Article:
by Francine Cohen

It’s been an odd sort of last few weeks (this period of early July to mid-August).  What sets it apart from the rest of the year is what ShakeStir member James Menite referred to as the Fellini  film-like experience that was Tales of the Cocktail 2012.

Now, there’s nothing wrong with Fellini films.   As a matter of fact, they’ve won five Academy awards because they deeply touch their audience, tap into its deepest desires, hopes and dreams and made stars of their central characters.  So too does Tales.

Tales is a place where ideas, relationships, brands and careers spread their wings and flourish.  Where misconceptions are ground down and better philosophies rise up, taking front and center spotlight in the conversation. Where new products get their start and existing products get a boost (have you tried Steen’s Cane Syrup, Dirty Sue’s sexy and subtle vermouth soaked olives, Filthy’s cocktail olives stuffed with piri peppers that pack a punch, Zabov liqueur, Basement Bitters, Lillet Rosé, TomR’s Tonic?) What started off as a one-day event with about 100 people has grown to become a six day extravaganza with thousands (if not tens of thousands) trooping through and having memorable experiences that will stay with them, and perhaps shape them personally and professionally, for years to come.  This year, Tales’ 10th anniversary, was no different.

Giving us proof that we’re well along our way in the evolution of vodka acceptance (which kicked off five or six years ago with Jim Meehan sitting on a Tales panel defending the use of vodka in cocktails and heralding its coming acceptance via his seat on the dais in the Hotel Monteleone’s Queen Anne Ballroom) was the 2012 Opening Reception in which ABSOLUT transported us to snowy Sweden via the Contemporary Arts Center.  Between this and the lines of people clamoring for their custom made Bloody Marys every morning at the ABSOLUT Bloody Mary bar on the mezzanine it seems safe to say the industry is no longer entirely snubbing vodka.  Triumph! 

Another sheer triumph was the second party of the first night.  Not sure if the powers that be at William Grant & Sons intended to summon the spirit of Fellini when they created their birthday celebration at the New Orleans Museum of Art, but in an effort to present every possible experience that a 10 year old (albeit a well-heeled 10 year old) could possibly want, the magic they created for their guest was nothing short of an utter spectacle.  Proving that once again the power that the thrill of discovery holds.

Discovering New Orleans has always been a part of being at Tales of the Cocktail.  For the past two or three years the Bon Vivants (who, during the Spirited Awards, were publicly commended for their charitable efforts) have been giving back to the Crescent City through hands-on charitable good works and celebrating their desire to do so with a now-famous Pig & Punch party.  Again, another triumph for Tales as this year Pig & Punch became an officially sanctioned event and with it saw the cadre of volunteers go from a handful to over 70.  And the pigs go from a couple to nine (or at least that’s what we heard).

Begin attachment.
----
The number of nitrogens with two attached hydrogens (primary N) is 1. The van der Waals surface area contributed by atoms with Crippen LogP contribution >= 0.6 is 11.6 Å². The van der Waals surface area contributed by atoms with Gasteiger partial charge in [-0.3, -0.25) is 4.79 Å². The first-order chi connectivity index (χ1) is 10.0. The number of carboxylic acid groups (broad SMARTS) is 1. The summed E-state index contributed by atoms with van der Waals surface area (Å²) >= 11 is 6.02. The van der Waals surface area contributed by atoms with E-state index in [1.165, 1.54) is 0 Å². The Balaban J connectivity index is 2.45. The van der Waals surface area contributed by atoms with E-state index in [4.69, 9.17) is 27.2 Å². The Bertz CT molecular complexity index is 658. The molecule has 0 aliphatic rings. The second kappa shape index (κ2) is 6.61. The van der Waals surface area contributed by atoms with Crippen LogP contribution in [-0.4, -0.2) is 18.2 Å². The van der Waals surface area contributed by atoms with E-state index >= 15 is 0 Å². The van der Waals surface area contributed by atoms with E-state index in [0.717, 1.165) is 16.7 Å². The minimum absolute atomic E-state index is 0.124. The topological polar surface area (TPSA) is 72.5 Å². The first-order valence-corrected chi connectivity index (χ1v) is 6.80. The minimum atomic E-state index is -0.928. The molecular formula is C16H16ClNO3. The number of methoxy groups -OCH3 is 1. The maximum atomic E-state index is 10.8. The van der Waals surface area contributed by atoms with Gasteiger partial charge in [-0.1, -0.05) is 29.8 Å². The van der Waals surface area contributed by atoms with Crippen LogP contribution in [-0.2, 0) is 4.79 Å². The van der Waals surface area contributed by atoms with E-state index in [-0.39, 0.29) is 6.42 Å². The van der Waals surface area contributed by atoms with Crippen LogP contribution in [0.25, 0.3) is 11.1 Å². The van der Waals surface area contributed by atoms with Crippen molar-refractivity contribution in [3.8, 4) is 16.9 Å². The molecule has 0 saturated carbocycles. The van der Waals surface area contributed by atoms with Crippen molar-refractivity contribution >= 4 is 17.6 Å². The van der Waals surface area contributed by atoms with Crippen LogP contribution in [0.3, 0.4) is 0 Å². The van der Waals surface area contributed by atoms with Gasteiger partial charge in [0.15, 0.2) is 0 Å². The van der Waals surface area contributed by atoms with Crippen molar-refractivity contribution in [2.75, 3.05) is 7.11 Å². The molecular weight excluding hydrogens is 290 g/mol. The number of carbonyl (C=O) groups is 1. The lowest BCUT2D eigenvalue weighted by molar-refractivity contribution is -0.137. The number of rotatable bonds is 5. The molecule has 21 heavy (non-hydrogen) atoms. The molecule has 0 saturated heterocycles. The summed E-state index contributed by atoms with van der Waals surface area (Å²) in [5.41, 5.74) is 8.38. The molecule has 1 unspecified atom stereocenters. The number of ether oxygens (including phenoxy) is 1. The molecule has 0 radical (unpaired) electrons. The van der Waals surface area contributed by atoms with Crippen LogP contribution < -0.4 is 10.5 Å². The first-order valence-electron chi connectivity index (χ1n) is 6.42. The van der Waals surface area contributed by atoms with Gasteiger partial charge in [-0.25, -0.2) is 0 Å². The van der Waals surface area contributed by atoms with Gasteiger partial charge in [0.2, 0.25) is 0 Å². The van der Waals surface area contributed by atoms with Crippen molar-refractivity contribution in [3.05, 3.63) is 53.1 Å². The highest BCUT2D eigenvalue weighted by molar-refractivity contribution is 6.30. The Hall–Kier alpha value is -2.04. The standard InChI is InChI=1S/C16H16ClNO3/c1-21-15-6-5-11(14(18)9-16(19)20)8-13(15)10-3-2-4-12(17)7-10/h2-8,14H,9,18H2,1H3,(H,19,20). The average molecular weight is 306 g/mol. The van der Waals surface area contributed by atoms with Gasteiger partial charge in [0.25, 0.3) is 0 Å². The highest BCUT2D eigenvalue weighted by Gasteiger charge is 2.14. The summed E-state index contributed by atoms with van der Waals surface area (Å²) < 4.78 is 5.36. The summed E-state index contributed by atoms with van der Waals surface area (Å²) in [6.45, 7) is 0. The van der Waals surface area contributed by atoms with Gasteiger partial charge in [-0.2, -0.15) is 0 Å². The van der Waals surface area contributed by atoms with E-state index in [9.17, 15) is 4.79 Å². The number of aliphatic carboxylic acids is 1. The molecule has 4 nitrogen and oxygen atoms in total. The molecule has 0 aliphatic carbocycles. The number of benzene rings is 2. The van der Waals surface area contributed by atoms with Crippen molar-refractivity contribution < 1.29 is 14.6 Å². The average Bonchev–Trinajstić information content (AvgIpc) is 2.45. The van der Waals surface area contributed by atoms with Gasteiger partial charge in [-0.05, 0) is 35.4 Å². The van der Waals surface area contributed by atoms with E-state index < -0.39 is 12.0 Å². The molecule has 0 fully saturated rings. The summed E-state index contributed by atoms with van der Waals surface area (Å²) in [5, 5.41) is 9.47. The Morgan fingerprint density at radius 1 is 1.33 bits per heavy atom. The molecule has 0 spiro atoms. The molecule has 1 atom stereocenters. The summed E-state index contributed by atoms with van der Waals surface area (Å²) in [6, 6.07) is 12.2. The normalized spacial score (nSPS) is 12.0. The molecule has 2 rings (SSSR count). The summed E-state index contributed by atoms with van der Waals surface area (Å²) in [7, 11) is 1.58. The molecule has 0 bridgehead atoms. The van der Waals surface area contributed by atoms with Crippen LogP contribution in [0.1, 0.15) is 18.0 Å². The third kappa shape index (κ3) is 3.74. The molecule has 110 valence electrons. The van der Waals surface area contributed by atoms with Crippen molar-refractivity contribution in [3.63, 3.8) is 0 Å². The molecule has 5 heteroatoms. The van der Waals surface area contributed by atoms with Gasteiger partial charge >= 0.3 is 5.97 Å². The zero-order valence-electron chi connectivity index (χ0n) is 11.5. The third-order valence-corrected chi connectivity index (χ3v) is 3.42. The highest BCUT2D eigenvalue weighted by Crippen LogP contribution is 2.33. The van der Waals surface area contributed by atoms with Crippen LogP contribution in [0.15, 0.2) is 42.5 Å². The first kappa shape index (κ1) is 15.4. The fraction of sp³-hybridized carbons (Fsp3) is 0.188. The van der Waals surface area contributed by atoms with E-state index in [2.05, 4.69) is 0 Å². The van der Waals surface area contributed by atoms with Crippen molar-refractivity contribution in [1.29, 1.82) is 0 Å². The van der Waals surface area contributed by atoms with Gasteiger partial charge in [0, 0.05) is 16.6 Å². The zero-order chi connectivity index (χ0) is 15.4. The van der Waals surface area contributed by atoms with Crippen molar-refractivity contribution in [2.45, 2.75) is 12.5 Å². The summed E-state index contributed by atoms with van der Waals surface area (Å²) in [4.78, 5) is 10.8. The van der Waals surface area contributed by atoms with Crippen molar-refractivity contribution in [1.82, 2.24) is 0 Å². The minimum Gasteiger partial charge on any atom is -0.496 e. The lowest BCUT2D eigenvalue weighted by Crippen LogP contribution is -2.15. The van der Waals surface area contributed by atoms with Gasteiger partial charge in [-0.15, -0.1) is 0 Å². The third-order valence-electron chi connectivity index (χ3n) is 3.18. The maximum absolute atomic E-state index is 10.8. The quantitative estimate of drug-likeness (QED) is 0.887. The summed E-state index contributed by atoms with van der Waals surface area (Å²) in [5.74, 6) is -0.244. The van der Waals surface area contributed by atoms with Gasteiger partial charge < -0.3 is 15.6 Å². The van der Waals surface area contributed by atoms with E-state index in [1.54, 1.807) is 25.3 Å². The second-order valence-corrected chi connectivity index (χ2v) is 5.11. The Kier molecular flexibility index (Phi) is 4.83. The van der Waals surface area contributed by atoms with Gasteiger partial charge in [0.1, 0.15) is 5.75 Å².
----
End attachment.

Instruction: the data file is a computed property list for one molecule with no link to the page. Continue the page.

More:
If you didn’t make it to Pig & Punch there’s always next year.  You can console yourself with the fact that your waking hours were filled with other fun opportunities like checking out the tasting rooms and attending other events that stretched from Tuesday night to Sunday evening – like the fundraiser for Café Reconcile (the New Orleans-based culinary skills program for disadvantaged youth) that Rhum Clement hosted to celebrate their 125th anniversary, the Grey Goose Night of Noir; The Spare Room's Ode to the Bowl sponsored by Pernod Ricard & Mutineer Magazine; William Grant’s Mr. Solerno Competition (check out winning Pageant Mama Lynnette Marrero’s “I Dream of Creamie” recipe), the Macallan Ice Ball Plunge (to raise money for the Museum of the American Cocktail, the LUPEC Ladies Luncheon (see the Cat Daddy recipe below), met Count Branca and Ted Lange (aka Isaac the Bartender) courtesy of Fernet Branca and DiSaronno respectively, and sunned yourself and decompressed at what is surely the most unbridled exhibit of joy anyone sees at Tales - the (in)famous Milagro pool party that bookended the event.

It wasn’t all fun and games and that’s also a big part of the reason we flock back year after year. As always Tales presents an opportunity to chat with industry luminaries (And watch them ask contestants to oil up a sparkly studded muddler.  At least we’re pretty sure that’s what it was.), a chance to catch up with friends who you get to see maybe once a year and watch the sun rise with them, and an opportunity to learn from one another in the seemingly compelling seminars that are on the roster.  Yes, “seemingly” – let’s address an elephant in the room, something that’s been mumbled about for years.  The seminar topics themselves are great.  Ambitious, topical and timely, and offering the potential for invaluable information to be shared so that the industry can continue to grow.  But truthfully, not all seminars are well presented.  And that diminishes the messaging.  Those seminars that are sold out fast sell out for a reason – the presenters and moderators know how to deliver what their seminar description promises.  They can get to the heart of the matter and dig up and dish out the information you paid to hear.  Others, not so much.  And so, plenty of people end up walking out or not showing up at all for the seminars that could be really compelling.  Give some thought to this.  Think about what kind of preparation might make for a better moderator and panel, and send us a note with your tips for intellectual stimulation.